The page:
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Museum of Russian Impressionism in Moscow
May 29, 2016 21:35

It is a unique collection of over seventy canvasses by outstanding Russian artists, such as Konstantin Korovin, Valentin Serov, Igor Grabar, Konstantin Yuon, Pyotr Konchalovsky, Yury Pimenov, and many others. Lots of the masterpieces have been returned to Russia from abroad through efforts of the museum founder and become public domain.

The Russian Impressionism Museum opened on May 26, 2016 is housed in a former confectionery, and nowadays the cultural and business centre Bolshevik in Moscow.

Russian impressionism, which was formerly presented at the state and private museums only as a small part of large-scale art collections has for the first time taken its own independent exhibition venue. The permanent exposition of the Russian Impressionism Museum perfectly illustrates the history of this painting style, as well as traces the origin, development and current state of impressionism in Russia.

More than one thousand square meters of exhibition halls, a movie theater, a modern educational multimedia zone, children's workshops, a cafe, a book&souvenir shop — the new museum as envisioned by its creators is going to become a cultural venue that brings together exhibitions and scientific, publishing and educational activities.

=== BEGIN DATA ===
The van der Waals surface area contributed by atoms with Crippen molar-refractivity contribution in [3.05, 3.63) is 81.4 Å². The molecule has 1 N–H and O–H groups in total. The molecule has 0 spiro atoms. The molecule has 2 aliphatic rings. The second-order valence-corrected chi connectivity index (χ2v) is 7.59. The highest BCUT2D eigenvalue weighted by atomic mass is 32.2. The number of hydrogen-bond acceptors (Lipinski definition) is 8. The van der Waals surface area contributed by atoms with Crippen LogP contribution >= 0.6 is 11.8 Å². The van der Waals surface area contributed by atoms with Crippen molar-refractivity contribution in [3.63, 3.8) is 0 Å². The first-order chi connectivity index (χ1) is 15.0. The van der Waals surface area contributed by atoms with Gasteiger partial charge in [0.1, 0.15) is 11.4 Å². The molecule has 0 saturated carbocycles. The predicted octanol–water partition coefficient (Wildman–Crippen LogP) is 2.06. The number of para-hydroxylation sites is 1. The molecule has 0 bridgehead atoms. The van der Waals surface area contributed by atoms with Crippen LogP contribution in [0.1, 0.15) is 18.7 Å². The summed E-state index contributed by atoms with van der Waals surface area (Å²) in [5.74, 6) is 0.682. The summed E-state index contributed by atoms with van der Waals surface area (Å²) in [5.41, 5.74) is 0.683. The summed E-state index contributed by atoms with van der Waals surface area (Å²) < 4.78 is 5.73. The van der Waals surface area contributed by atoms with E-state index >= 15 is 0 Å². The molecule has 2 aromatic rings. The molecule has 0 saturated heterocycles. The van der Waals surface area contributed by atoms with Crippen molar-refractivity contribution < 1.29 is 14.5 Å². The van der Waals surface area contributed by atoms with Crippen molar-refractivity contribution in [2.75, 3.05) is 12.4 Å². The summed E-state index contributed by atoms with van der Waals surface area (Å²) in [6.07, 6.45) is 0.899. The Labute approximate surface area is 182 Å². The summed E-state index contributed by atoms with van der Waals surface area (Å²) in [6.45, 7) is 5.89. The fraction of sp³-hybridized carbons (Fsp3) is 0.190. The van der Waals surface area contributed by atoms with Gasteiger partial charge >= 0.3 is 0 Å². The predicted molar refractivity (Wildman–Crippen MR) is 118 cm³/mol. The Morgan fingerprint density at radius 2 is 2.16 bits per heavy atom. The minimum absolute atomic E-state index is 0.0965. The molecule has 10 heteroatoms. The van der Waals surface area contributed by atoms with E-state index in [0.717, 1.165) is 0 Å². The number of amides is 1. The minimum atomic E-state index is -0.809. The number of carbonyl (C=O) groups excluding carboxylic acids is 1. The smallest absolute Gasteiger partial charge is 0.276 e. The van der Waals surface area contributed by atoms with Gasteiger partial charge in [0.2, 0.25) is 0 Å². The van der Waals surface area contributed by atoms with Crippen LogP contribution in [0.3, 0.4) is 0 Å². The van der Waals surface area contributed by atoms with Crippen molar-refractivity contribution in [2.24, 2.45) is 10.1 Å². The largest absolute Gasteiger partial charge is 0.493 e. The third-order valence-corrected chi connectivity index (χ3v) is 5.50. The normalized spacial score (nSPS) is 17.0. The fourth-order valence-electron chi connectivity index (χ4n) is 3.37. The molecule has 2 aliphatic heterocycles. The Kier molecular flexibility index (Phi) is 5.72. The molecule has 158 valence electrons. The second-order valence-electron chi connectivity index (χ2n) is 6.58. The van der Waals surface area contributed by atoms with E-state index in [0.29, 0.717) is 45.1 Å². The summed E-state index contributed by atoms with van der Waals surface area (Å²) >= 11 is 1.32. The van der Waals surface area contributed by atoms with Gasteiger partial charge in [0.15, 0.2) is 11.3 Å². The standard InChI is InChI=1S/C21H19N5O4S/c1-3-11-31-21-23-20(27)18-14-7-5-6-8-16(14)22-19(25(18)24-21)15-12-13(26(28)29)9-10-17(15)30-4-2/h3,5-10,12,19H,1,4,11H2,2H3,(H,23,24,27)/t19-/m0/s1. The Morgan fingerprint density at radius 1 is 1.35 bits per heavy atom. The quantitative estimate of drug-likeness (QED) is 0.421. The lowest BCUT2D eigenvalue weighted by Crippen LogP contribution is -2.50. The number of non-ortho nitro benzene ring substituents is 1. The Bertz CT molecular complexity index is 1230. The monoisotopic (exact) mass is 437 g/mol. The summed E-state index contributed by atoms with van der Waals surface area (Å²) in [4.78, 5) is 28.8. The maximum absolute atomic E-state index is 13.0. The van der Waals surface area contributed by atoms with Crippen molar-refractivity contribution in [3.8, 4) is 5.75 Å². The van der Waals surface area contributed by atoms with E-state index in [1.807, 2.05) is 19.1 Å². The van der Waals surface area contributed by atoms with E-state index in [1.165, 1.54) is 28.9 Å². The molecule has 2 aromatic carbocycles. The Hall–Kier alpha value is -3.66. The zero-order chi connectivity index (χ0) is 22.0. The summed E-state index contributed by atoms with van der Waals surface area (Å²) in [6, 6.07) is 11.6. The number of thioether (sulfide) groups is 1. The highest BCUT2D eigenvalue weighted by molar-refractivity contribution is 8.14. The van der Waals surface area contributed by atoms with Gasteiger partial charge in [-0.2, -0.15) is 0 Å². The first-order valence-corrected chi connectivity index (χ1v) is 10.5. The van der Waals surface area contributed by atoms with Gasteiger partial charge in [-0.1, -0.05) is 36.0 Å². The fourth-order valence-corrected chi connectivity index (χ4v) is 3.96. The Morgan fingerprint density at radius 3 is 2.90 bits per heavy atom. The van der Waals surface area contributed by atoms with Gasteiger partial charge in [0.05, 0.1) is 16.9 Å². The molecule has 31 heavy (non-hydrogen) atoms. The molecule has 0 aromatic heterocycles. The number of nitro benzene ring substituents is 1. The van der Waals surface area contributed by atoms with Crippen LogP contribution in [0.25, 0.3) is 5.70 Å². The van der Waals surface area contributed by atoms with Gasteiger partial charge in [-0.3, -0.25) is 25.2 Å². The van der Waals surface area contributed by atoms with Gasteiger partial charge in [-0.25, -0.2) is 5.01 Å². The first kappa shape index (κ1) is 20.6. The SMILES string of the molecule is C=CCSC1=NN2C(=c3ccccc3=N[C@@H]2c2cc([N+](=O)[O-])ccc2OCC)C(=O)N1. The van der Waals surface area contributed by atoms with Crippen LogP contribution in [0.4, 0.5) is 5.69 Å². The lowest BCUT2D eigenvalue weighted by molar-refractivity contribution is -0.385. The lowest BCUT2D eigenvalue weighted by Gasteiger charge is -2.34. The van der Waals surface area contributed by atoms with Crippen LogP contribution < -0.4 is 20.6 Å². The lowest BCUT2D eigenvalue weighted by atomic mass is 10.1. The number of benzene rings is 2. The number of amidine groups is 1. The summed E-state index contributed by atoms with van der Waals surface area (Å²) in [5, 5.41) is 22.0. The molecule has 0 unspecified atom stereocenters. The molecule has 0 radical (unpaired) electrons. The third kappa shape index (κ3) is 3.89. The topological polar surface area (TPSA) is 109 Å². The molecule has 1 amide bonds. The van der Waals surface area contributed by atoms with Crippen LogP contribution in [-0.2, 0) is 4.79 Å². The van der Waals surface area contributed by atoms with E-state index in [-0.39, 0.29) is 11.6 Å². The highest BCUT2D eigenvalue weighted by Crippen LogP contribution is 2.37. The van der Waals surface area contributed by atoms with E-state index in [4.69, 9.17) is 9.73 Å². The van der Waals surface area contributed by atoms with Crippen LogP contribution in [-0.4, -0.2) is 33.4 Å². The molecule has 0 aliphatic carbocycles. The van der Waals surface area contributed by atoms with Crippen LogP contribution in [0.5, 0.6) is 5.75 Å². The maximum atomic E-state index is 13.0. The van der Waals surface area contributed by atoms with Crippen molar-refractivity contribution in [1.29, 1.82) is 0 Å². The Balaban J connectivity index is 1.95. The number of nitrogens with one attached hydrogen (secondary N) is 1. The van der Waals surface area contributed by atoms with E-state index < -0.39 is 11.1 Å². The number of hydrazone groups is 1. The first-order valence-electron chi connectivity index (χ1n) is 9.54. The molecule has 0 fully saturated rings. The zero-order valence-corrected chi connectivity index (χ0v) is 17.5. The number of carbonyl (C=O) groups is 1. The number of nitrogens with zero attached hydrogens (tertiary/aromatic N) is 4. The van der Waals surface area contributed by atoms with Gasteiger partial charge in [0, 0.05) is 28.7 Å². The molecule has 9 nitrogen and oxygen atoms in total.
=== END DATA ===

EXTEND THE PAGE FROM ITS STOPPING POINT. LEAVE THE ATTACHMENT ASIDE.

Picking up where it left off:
The museum sees its mission in researching the routes of impressionism development in Russia, analyzing works by the artists, who have created its unique national character, promoting impressionism as a significant trend in painting of the 19th and 20th centuries in Russia and abroad, and returning little-known names to the Russian painting anthology.

The permanent exposition of the museum consists of outstanding Russian artists' paintings from the private collection of the museum founder, the patron of arts and art collector Boris Mintz. According to him, impressionism of the Russian school, is very little studied and underestimated. "I want to make a project that would be meaningful to the Russian culture and those people who love art. Our big advantage is that we are creating an absolutely modern museum from the very beginning" — Boris Mintz points out.

Open hours:

from 11 am to 8 pm on Monday and Tuesday,
from 12 am to 9 pm on Wednesday,
from 11 am to 8 pm on Thursday, Friday, Saturday and Sunday

15/28 Leningradsky Prospect, not far from the Belorusskaya metro station in Moscow

The official website of the Museum of Russian Impressionism


Author: Vera Ivanova

Tags: Moscow Museums     

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